Bertolt Brecht said “Grub before ethics.” Maslow said there is a hierarchy of needs: one must first have food, shelter, fire, and water before she can focus on self-development or creativity.
If certain needs are not met, we stop developing.
This is as true of gardens as it is of people. If the soil on your land is depleted, no amount of backbreaking tilling, planting, or weeding is going to ensure a good harvest. But a tiny investment in building the soil will yield spectacular results.
If you are deeply exhausted, investments in education, nutrition, and exercise are not going to pay off. But if you give yourself a bit more sleep— everything transforms.
The principle of least effort for greatest effect has a beautiful assumption at its center: you are already moving toward self-realization. Everything is. You do not have to work and work and work to achieve perfection. Your only job is to discern what obstacles are hindering your natural perfection, and remove them.
By perfection, I do not mean the kind of perfect that is the enemy of the good. I mean a living, breathing balance, such as we see in a climax forest or a well-nourished, well-loved child. In natural perfection there is always room for growth, but there is nothing actively hindering that growth.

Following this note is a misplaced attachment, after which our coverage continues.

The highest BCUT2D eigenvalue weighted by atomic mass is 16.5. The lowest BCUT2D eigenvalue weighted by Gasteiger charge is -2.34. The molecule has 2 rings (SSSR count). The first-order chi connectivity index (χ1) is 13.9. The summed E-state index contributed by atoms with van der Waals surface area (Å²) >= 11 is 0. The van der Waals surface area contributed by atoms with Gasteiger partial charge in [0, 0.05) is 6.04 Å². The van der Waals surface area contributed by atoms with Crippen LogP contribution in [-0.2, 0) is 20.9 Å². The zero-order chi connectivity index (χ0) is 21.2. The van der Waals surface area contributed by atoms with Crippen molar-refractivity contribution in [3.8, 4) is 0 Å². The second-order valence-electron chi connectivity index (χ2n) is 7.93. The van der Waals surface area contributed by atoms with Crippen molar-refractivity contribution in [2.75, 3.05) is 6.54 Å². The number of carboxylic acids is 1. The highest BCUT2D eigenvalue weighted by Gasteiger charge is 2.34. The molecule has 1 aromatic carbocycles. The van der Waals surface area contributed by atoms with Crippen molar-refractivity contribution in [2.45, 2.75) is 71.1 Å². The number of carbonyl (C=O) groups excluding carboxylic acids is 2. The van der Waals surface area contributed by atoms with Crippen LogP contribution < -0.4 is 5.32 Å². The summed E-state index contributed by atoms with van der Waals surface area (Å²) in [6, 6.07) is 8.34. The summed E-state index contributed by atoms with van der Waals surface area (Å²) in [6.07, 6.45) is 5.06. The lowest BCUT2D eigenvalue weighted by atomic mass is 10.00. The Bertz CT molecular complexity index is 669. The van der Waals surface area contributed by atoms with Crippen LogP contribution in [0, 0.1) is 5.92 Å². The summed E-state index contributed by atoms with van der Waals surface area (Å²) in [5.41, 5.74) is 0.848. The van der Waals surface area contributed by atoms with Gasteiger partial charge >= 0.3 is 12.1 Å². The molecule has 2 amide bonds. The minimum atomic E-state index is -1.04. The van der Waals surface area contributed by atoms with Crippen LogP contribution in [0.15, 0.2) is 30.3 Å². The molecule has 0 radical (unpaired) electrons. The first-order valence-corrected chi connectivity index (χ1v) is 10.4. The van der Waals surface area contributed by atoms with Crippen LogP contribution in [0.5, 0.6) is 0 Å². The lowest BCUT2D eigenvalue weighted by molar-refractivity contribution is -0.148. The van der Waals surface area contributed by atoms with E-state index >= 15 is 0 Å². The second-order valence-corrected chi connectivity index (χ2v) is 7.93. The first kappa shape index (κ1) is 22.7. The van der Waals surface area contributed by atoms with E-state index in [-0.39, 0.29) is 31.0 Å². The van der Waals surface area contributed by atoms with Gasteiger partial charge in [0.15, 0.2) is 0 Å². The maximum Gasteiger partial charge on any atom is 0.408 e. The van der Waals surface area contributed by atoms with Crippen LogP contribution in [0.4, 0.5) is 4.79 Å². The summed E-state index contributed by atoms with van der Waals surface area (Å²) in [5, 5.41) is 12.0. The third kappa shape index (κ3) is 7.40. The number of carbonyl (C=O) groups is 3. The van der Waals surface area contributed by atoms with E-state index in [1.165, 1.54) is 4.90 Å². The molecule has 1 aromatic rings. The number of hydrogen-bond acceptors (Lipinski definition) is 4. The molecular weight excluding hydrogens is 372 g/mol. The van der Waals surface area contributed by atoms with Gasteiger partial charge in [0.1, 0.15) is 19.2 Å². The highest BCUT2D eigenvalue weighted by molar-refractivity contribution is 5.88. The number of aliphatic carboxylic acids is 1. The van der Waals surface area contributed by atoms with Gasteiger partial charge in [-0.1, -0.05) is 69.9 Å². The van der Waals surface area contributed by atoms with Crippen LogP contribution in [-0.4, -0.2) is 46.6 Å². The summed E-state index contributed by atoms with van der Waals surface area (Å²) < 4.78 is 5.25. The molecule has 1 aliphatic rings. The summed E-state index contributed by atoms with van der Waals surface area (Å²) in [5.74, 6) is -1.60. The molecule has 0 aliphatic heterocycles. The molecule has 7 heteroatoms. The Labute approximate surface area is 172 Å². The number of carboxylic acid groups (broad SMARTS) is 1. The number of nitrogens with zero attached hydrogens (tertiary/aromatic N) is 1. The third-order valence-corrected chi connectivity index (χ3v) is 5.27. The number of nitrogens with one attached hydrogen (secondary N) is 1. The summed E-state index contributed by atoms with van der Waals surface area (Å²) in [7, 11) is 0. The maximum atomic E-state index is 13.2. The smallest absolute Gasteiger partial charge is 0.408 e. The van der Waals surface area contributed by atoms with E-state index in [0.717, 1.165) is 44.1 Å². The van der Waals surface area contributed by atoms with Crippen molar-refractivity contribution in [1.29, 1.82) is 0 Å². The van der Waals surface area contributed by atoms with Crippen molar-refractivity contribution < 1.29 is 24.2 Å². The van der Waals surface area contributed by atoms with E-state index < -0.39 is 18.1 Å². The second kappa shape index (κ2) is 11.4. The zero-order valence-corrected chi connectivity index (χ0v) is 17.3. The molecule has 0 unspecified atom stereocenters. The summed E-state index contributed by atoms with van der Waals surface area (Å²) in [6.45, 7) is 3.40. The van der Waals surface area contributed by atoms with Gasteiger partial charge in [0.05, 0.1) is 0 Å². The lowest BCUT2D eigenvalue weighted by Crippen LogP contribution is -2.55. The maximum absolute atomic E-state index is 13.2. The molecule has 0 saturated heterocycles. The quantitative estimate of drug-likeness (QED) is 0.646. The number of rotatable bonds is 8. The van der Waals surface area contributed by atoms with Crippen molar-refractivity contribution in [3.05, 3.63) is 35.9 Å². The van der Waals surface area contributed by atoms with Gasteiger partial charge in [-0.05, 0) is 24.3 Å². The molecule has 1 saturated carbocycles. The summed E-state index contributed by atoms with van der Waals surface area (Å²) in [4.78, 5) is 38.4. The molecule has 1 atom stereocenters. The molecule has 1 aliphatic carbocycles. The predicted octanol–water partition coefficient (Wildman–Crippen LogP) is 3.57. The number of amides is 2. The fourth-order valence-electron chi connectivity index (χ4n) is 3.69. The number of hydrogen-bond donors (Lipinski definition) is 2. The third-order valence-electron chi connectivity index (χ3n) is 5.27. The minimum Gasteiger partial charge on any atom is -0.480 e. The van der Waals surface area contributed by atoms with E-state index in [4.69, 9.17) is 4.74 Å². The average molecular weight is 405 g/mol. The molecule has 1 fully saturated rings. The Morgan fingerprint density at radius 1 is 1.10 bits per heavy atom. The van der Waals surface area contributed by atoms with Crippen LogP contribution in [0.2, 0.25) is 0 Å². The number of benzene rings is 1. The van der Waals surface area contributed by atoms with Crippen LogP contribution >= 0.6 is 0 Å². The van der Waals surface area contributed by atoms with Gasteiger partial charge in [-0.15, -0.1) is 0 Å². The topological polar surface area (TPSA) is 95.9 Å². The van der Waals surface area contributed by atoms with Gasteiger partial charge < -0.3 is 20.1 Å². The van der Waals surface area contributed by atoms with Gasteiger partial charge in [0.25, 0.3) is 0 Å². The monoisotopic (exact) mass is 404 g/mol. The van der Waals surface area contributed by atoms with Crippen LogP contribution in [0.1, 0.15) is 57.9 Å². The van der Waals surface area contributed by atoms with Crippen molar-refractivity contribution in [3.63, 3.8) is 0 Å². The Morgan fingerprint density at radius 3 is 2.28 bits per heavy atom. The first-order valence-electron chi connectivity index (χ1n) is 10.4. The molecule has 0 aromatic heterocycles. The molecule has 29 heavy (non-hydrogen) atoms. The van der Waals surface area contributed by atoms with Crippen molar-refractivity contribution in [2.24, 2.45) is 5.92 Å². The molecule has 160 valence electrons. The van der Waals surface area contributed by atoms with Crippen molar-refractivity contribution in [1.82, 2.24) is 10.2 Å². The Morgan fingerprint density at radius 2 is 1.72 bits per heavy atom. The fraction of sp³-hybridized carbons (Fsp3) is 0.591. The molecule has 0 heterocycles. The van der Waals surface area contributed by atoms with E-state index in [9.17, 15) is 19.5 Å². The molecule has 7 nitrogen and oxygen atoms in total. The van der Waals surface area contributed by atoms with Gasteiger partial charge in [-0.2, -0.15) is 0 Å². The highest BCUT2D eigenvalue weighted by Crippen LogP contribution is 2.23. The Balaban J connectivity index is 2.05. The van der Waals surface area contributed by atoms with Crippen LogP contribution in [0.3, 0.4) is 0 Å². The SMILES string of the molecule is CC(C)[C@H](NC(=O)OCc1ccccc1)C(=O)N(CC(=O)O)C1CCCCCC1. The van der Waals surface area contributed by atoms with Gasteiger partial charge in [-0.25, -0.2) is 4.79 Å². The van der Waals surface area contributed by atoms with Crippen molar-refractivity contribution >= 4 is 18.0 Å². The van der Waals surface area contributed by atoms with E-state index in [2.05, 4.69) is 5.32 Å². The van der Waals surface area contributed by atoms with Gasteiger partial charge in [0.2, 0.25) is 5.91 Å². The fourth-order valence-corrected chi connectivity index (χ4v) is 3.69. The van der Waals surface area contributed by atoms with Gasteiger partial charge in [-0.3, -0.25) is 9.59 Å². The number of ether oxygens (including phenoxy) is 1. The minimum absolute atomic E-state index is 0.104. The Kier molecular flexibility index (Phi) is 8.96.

Sometimes the obstacles are blindingly obvious: racism and poverty and other inequalities jump immediately to mind. Other times they are more insidious; we think we need to work harder when really we need to relax and be more receptive. We think we need to explain when really we need to listen. We think we need a brownie when really we need a hug. We think we need a hug when really we need a brownie.
If we can somehow open ourselves to the idea that we are intrinsically fine just as we are, the obstacles start to reveal themselves. What, then, is hindering us? Do we need shelter? Water? Fire? Food?
Do we need someone to listen to us? Do we need an hour more sleep per night? Do we need a room we can be alone in? Do we need a schedule that allows us to sleep late, or rise early?
Do we need to be working in a field that utilizes our natural gifts rather than deadens them?
Five minutes spent removing an obstacle to your natural progress is worth a year’s hard labor fighting your own natural tendencies. That’s an actual statistic I made up.
So: how do we learn what our natural plan is, and what our obstacles are?
On Wednesday night we used two of my favorite tools, the Ikigai Venn diagram and the Merlin Process.
To find your Ikigai, you look at the areas of overlap between your talents, your training, your passions, and the needs of the world. You find the sweet spot that encompasses all four, and THAT is where you put any extra energy, time, or money.
Tiny efforts in the area of your Ikigai yield exponential effects, because your passion and education and talent line up to push your ideas into the world.
(And if you need a refresher on how Venn diagrams work…
…that should do it. )